Feb 11, 2020 - Science

We're about to learn a lot more about the Sun

The Sun is getting its due. Photo: NASA/SDO/AIA

The Sun is getting a long-overdue close-up thanks to a number of new missions designed to reveal the inner workings of our nearest star.

Why it matters: The mechanisms that govern the solar wind, the Sun's 11-year cycle and magnetic fields are still largely a mystery.

  • Understanding those behaviors is necessary for forecasting space weather — and protecting satellites in orbit and the power grid on Earth.

What's happening: The Solar Orbiter spacecraft — a joint mission of NASA and the European Space Agency — launched Sunday night.

  • Once in place around the Sun, it will snap photos of the star's polar regions for the first time and give scientists a better understanding of its magnetic fields.

The big picture: The Solar Orbiter and two other recent Sun-centered missions are allowing scientists to study how space weather — like solar flares — is generated and spread across the solar system.

The bigger picture: Learning more about the Sun could also help researchers piece together how other sunlike stars act and whether those solar systems might harbor habitable planets.

  • "The only way we can really understand that complex relationship [between a star and its planets] is if we understand the one that we're directly affected by — the Sun and the Earth," NASA solar scientist Alex Young told Axios.

Details: The Parker Solar Probe, launched in 2018, is studying the solar wind, picking apart the small particles not far from the Sun to understand how the star's atmosphere works.

  • The National Science Foundation's Daniel K. Inouye Solar Telescope is a microscope for the Sun, gathering detailed observations about the star's surface from Earth.
  • When the Parker Probe's and Solar Orbiter's orbits align, they'll be able to study the same stream of particles from the Sun at different points in space.
  • About 10 other spacecraft also continue to stare at the star from farther away, adding to those observations.

Yes, but: All this new data doesn't immediately translate into better predictions of space weather.

  • Current space weather models don't completely account for the behavior of the Sun's magnetic fields and the intricacies of how solar flares shoot from the star.
  • The data gathered by the new telescopes will be fed into those models, but it may take years to fully integrate the new information.

Go deeper: New telescope takes highest-resolution photo of the Sun's surface

Go deeper

Coronavirus dashboard

Illustration: Aïda Amer/Axios

  1. Global: Total confirmed cases as of 8:30 p.m. ET: 5,490,954 — Total deaths: 345,962 — Total recoveries — 2,228,915Map.
  2. U.S.: Total confirmed cases as of 8:30 p.m. ET: 1,662,250 — Total deaths: 98,218 — Total recoveries: 379,157 — Total tested: 14,604,942Map.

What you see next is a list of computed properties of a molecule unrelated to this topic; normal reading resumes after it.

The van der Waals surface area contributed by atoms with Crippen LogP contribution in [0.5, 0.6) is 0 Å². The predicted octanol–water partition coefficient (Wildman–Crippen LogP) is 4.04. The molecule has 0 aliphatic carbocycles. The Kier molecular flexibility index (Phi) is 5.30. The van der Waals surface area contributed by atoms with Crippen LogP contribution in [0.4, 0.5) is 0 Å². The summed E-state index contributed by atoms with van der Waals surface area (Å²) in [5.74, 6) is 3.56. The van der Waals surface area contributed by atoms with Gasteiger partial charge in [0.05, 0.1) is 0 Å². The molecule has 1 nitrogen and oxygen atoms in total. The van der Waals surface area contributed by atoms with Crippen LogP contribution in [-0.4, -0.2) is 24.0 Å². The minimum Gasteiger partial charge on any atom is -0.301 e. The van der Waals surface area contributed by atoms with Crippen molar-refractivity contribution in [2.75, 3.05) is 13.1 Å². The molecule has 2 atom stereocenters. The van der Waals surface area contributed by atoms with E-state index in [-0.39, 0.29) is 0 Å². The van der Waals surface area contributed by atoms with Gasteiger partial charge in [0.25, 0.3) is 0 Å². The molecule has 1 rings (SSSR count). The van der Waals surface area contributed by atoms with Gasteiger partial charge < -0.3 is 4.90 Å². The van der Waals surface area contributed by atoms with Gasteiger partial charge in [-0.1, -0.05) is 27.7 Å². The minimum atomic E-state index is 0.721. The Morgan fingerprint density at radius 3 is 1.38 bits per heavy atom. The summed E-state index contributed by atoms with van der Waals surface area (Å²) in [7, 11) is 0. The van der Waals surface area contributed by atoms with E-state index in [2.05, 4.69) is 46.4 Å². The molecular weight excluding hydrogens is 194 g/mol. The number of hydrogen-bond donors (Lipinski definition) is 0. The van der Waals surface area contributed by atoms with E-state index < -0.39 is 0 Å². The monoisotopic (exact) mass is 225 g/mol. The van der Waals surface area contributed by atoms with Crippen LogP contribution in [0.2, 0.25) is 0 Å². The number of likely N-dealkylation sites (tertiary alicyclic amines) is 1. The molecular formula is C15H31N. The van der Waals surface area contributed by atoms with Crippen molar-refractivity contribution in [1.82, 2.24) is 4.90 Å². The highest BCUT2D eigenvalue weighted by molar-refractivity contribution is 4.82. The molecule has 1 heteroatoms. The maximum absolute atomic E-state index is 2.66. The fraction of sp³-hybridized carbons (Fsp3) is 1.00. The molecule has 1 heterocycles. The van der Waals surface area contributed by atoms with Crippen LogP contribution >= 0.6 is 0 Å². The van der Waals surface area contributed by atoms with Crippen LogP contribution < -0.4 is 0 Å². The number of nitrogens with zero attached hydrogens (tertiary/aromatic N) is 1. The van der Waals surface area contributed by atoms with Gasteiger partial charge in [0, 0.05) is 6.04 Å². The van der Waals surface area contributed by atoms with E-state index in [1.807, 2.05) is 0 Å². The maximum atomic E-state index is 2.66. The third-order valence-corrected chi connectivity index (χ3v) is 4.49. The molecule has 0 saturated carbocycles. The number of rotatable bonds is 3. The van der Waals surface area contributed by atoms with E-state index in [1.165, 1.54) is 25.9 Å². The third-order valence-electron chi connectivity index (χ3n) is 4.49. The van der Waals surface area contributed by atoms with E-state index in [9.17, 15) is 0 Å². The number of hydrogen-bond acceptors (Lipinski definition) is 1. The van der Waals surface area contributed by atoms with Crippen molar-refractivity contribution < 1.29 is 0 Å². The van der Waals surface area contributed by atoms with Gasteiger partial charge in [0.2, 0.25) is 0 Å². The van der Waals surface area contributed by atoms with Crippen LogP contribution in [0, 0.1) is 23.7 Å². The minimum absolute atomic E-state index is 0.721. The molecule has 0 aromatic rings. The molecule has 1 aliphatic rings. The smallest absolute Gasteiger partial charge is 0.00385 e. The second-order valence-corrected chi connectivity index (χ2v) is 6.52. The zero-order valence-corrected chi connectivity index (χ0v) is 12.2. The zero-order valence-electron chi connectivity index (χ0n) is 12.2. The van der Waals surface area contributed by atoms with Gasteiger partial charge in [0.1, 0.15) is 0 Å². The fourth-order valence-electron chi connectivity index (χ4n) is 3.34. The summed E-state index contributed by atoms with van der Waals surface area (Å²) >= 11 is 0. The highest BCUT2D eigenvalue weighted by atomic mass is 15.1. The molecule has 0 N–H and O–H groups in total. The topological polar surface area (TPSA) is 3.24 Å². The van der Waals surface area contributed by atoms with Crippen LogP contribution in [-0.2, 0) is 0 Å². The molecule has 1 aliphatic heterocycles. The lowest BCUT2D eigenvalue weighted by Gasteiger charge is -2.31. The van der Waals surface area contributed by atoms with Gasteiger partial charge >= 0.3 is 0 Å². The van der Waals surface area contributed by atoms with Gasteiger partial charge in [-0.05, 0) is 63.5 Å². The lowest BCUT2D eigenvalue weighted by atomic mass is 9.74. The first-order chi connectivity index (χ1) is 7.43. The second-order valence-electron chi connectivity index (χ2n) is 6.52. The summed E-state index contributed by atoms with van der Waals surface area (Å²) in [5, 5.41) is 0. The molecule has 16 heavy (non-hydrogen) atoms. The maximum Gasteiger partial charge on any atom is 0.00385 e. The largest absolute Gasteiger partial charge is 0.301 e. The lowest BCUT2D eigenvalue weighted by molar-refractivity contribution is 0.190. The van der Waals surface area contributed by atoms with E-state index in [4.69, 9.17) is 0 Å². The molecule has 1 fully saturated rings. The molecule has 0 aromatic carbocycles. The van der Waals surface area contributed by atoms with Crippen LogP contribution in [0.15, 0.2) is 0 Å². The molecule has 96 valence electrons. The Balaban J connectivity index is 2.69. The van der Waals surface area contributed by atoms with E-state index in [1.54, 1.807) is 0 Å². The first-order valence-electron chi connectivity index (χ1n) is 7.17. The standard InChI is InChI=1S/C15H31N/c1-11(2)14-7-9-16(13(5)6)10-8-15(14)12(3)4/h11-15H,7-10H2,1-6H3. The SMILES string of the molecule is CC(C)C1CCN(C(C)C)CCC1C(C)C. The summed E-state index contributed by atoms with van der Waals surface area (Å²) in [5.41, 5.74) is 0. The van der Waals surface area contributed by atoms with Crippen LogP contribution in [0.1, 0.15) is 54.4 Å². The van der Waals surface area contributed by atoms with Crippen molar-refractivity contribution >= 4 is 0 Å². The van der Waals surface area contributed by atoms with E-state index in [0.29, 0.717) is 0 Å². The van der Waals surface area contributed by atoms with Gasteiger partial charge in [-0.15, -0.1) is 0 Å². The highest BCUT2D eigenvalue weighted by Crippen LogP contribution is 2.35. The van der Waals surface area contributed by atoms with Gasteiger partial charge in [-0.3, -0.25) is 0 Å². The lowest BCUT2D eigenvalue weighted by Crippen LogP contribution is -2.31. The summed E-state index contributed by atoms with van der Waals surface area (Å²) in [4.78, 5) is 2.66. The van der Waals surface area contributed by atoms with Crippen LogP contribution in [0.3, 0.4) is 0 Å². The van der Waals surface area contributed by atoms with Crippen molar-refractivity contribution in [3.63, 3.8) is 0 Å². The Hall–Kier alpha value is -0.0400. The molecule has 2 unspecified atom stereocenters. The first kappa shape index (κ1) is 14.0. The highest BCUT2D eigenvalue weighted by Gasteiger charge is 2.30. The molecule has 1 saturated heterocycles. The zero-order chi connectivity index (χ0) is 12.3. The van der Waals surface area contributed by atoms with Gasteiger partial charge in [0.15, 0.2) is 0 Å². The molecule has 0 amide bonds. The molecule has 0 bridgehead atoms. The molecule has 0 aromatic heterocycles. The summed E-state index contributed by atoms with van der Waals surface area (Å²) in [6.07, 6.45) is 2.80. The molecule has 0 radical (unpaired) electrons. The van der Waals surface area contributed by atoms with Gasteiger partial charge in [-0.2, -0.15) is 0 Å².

3. World: Italy reports lowest number of new cases since February — Ireland reports no new coronavirus deaths on Monday for the first time since March 21 — WHO suspends trial of hydroxychloroquine over safety concerns.
  4. 2020: Trump threatens to move Republican convention from North Carolina — Joe Biden makes first public appearance in two months.
  5. Public health: Officials are urging Americans to wear masks over Memorial Day.
  6. Economy: New York stock exchange to reopen its floor on Tuesday — White House economic adviser Kevin Hassett says it's possible the unemployment rate could still be in double digits by November's election — Charities refocus their efforts to fill gaps left by government.
  7. What should I do? Hydroxychloroquine questions answeredTraveling, asthma, dishes, disinfectants and being contagiousMasks, lending books and self-isolatingExercise, laundry, what counts as soap — Pets, moving and personal healthAnswers about the virus from Axios expertsWhat to know about social distancingHow to minimize your risk.
  8. Other resources: CDC on how to avoid the virus, what to do if you get it, the right mask to wear.

Subscribe to Mike Allen's Axios AM to follow our coronavirus coverage each morning from your inbox.

Updated 5 mins ago - Politics & Policy

In photos: Authorities issue warning as Americans venture out for Memorial Day weekend

Ocean City in New Jersey on May 25. Photo: Donald Kravitz/Getty Images

Authorities urged Americans to maintain social distancing and wear masks to protect against the spread of the novel coronavirus amid reports of packed beaches and bars during the Memorial Day weekend.

Details: Law enforcement stepped up beach patrols, and there were crowded scenes in several places, notably at Lake of the Ozarks bars in Missouri and at Daytona Beach and on the Gulf Coast in Florida, per AP. Police dispersed crowds in some places, ABC notes. But many Americans did take precautions against COVID-19 as they ventured outside for the long weekend, some three months after the pandemic began in the U.S.

Coronavirus stay-at-home orders crater voter registration efforts

A volunteer looks for persons wanting to register to vote on July 4, 2019 in Santa Fe, N.M. Photo: Robert Alexander/Getty Images

The coronavirus pandemic is scuppering usual "get out the vote" efforts, leading to fears that large swaths of Americans could miss out on this year's elections.

What’s happening: Advocacy groups typically target college campuses, churches, festivals, fairs and other gatherings to seek out people who have yet to register, but many of those places are now closed. Voter registration efforts have largely moved to the internet, but advocates question whether that will be as effective as the person-to-person pitch.